A quick and easy spinach & paneer curry for weeknights! Fresh cherry tomatoes give this spin on palak paneer (saag paneer) a sweet and juicy finish. With fresh spinach and no cream, it’s a nutritious, light and vibrant dinner that will get everyone loving their greens.
So this isn’t an authentic palak paneer (saag paneer) recipe, it’s a spin off which also happens to feature spinach and paneer. It’s a fresh and easy curry that can be made in 15 minutes flat.
We do take some shortcuts. The spinach leaves are wilted in the pan and left whole. So you don’t need to boil or blanch the spinach and there is no blender required. We use cherry tomatoes to add a nice burst of juicy sweetness and we don’t bother peeling them, alongside some tomato puree (tomato paste) to create a sauce.
There is no cream, and the result is fresh, light and zingy.
I always thought I liked really thick, rich, creamy curry sauces (like this butter halloumi) but I gave this a try because I’m buying excessive amounts of fresh tomatoes at the moment and want to use them in everything. The result surprised me.
Despite my devotion to the thick creamy sauces, I absolutely love the mix of textures and the juiciness we get from a lighter approach here. And it’s so much easier to make. Win/win.
Let’s talk ingredients
More good news: this curry doesn’t need a whole lot of ingredients.
The only potentially awkward thing to find is, unfortunately, one of the headline ingredients, paneer. It is one of those things that some Western grocery stores won’t carry, but the dedicated among us can generally find it somewhere. (I personally get it from Ocado.)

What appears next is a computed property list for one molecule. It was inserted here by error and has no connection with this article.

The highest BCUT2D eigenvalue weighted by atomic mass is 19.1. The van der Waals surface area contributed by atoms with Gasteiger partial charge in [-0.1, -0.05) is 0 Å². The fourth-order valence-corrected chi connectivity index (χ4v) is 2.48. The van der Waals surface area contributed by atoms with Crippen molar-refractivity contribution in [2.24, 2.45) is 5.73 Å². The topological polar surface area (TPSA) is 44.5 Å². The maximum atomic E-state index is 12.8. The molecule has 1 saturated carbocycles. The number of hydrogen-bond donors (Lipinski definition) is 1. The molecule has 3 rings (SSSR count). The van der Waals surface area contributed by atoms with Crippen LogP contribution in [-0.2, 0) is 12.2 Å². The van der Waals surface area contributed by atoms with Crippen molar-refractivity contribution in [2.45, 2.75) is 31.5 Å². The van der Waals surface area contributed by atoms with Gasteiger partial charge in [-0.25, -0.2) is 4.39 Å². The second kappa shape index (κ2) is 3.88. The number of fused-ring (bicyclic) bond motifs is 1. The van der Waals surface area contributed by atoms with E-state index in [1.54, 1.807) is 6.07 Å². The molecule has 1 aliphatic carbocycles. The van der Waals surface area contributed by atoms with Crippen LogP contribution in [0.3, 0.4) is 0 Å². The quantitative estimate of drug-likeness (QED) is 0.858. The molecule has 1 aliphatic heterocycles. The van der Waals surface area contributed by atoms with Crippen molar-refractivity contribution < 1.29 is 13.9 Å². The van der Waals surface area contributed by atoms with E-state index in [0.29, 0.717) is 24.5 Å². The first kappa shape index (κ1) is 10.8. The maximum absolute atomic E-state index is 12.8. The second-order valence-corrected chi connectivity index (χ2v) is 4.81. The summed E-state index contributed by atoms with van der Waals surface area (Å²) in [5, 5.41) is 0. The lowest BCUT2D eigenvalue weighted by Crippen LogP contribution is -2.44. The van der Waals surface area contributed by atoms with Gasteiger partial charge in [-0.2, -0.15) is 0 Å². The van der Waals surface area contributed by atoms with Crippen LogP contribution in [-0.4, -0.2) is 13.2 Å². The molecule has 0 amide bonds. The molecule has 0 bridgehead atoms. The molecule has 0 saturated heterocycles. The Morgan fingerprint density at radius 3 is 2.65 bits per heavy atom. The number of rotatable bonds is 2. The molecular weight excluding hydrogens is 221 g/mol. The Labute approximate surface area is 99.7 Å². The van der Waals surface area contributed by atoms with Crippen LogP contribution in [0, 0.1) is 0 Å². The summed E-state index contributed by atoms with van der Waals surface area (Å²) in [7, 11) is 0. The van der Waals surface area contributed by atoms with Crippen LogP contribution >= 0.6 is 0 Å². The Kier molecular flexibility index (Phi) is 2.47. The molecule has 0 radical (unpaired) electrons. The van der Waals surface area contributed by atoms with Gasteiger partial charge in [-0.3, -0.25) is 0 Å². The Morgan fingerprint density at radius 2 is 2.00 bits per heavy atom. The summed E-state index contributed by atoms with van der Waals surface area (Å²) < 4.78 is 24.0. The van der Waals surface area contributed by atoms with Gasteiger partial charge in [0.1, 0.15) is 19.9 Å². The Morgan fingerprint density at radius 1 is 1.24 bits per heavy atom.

This fresh Indian cheese is a dream to cook with. Like my fave halloumi, it doesn’t melt and can be grilled or pan fried, but it’s less salty and more milky. You can swap in halloumi or farmer’s cheese if you can’t track any paneer down.
I say cherry tomatoes in the title of this recipe but you can swap in baby plums (grape tomatoes, which is what I actually used in the photographed recipe) or any small tomatoes. I prefer to use all red tomatoes purely for the visual effect, but if you have mini heirlooms, they will taste great too.
Whether you need the super high quality tomatoes is up to you. I have made this curry with a range of options.
If I am using higher quality tomatoes, I will take more care to leave them intact and not let them break down too much, so I get a burst of that sweet taste in some bites.
If my tomatoes aren’t stellar, I might let them break down a bit more to mix with the tomato puree and form a more consistent sauce. It still tastes great, and I wouldn’t hold out on making this dish if I couldn’t find or afford the super nice tomatoes.
This is a truly simple weeknight dinner, coming together in not too much more time than it takes your rice to cook, so I absolutely recommend having it printed on your fridge for the next time you’re craving curry but can’t be bothered with anything too elaborate.